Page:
C) We cannot forget the Palestinians in exile throughout the Middle East, western Europe and the US. In West Germany 70,000 are faced with the threat of deportation. In Jordan and the Lebanon (particularly in the rebellious Arkoub region), Palestinian proletarians are showing that they have interests wherever they are, not just in the area called Palestine. A "State of all the Arab Palestinians" is as much of a bourgeois pipe-dream as the Zionist nonsense of a homeland for all Jews.

D) The intifada is accentuating the divisions within Israel. First, there has been increasing direct resistance to repression of the intifada. Hundreds of army reservists have refused to serve in the occupied territories, and some in the mass detention camps as well, supported by their organisation Yesh Gvul — "There is a limit" or "There is a border" (P0 Box 6953, Jerusalem 91068). This group was originally formed In 1982 by those refusing to do military service in the Lebanon. Today Yesh Gvul refuseniks pledge: "We shall refuse to take part in suppressing the uprising and insurrection in the occupied territories." Pressure on Yesh Gvul activists has been recently intensified with some facing charges of ‘incitement to mutiny’. Meanwhile a smaller, but growing organisation has been set up by those completely refusing military service.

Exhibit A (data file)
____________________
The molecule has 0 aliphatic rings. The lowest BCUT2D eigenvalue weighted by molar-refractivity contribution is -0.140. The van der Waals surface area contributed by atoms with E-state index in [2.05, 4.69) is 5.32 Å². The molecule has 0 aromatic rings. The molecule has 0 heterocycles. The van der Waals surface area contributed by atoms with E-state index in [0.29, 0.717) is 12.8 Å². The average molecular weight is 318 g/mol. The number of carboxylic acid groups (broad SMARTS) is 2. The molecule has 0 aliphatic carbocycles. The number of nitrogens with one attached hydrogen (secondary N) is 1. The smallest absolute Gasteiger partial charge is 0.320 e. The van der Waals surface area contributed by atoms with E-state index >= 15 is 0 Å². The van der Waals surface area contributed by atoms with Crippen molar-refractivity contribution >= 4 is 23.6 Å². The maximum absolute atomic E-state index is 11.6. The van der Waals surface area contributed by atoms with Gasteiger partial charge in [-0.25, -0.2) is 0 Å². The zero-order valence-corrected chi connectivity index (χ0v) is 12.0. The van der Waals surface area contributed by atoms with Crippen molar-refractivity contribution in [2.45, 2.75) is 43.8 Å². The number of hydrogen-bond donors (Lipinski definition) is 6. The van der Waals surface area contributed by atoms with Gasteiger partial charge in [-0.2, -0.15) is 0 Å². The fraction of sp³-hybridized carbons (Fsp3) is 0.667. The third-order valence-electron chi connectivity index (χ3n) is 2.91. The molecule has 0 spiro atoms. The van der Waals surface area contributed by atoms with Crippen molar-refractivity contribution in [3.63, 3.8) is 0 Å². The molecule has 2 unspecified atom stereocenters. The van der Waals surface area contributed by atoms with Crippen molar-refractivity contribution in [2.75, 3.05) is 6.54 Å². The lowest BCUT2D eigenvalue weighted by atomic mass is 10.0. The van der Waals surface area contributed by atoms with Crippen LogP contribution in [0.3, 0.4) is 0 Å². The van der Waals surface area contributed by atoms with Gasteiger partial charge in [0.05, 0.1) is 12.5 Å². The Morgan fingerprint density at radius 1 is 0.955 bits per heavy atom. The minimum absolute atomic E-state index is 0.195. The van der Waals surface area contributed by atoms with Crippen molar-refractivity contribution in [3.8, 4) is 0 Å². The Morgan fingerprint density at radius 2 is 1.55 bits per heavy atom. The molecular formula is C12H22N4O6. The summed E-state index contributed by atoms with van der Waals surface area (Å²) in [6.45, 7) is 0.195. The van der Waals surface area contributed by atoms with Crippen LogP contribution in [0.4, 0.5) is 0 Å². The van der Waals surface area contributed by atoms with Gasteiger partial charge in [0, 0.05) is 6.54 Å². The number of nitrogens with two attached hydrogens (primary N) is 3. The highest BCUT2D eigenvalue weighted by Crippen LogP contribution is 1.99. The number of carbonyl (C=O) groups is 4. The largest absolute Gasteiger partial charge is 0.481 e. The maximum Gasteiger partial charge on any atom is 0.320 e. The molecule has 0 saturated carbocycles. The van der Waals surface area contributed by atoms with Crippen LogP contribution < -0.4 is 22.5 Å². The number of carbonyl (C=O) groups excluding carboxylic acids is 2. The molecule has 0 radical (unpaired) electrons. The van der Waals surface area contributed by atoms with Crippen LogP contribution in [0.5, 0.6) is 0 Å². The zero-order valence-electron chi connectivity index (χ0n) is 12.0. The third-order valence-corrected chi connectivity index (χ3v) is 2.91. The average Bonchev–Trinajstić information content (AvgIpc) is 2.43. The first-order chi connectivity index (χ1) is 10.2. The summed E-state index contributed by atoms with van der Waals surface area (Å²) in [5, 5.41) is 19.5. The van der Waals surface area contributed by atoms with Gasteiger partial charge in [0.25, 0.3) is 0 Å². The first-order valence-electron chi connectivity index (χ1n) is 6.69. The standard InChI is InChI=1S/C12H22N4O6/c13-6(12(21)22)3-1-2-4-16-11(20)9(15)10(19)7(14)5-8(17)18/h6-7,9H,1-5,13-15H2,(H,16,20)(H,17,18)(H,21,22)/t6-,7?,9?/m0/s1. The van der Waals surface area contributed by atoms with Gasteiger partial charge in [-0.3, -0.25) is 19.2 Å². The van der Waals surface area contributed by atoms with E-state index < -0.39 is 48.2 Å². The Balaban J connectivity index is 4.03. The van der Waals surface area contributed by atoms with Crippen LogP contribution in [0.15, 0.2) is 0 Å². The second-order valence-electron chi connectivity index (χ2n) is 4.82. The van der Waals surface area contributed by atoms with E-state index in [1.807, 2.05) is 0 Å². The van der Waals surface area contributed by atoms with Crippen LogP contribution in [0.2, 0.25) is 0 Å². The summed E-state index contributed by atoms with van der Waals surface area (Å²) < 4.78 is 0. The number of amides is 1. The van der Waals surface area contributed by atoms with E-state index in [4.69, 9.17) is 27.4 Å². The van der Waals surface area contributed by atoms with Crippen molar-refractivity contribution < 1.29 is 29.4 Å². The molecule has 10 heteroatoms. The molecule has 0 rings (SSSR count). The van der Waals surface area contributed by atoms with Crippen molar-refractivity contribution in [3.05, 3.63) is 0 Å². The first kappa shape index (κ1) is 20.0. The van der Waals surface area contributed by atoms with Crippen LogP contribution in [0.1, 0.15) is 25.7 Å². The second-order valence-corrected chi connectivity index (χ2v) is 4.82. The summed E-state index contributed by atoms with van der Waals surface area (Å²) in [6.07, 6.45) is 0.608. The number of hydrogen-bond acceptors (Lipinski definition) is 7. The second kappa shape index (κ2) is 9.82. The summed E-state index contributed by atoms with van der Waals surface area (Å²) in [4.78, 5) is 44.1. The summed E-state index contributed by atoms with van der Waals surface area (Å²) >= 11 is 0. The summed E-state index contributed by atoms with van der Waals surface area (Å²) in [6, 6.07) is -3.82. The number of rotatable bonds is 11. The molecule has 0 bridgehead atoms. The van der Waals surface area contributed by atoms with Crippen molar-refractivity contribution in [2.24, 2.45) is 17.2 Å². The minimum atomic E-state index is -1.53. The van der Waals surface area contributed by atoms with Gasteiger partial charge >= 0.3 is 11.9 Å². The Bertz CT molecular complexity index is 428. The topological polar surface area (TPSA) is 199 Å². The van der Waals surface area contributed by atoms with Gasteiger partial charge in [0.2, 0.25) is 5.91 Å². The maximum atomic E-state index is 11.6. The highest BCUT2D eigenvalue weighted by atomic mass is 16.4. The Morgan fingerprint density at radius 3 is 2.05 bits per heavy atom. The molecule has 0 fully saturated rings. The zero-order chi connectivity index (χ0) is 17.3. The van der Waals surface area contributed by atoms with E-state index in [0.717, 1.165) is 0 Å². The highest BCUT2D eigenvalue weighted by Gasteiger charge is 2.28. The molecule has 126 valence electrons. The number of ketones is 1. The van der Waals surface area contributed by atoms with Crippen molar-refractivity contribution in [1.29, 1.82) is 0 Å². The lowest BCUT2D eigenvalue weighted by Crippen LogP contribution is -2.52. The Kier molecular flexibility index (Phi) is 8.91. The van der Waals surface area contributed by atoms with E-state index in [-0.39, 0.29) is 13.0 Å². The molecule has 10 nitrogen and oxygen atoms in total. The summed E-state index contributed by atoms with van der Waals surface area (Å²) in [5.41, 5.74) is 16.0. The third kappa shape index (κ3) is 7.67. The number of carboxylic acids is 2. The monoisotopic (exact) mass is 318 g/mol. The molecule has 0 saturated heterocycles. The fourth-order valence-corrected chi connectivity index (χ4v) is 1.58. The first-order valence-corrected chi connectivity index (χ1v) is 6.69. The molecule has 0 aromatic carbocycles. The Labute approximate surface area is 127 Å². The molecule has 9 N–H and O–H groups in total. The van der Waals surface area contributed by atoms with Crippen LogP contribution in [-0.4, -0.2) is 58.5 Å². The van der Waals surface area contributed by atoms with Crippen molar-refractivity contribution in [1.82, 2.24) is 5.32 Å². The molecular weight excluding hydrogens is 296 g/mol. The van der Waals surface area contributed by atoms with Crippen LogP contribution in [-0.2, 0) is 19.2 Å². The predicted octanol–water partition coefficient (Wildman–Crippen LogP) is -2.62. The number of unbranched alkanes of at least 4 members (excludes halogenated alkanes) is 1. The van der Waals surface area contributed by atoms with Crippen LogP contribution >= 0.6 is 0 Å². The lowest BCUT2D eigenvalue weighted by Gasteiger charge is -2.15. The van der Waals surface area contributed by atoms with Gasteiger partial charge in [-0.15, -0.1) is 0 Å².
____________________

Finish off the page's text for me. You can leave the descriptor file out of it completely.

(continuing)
Those serving have also increasingly protested, both against the extended length of reserve service, and against the situation they have been put in by the politicians. In January there was a meeting between Shamir and some reservists serving in Nablus, broadcast on Israeli TV, in which one soldier, expressing the thoughts of many, complained that "to create order in the Casbah we have to brutalise innocents, to make them fear us (...). In the street I catch a man who has a worker’s hands like me, and I have to beat him (...). An oppressive rule cannot be enforced without oppression."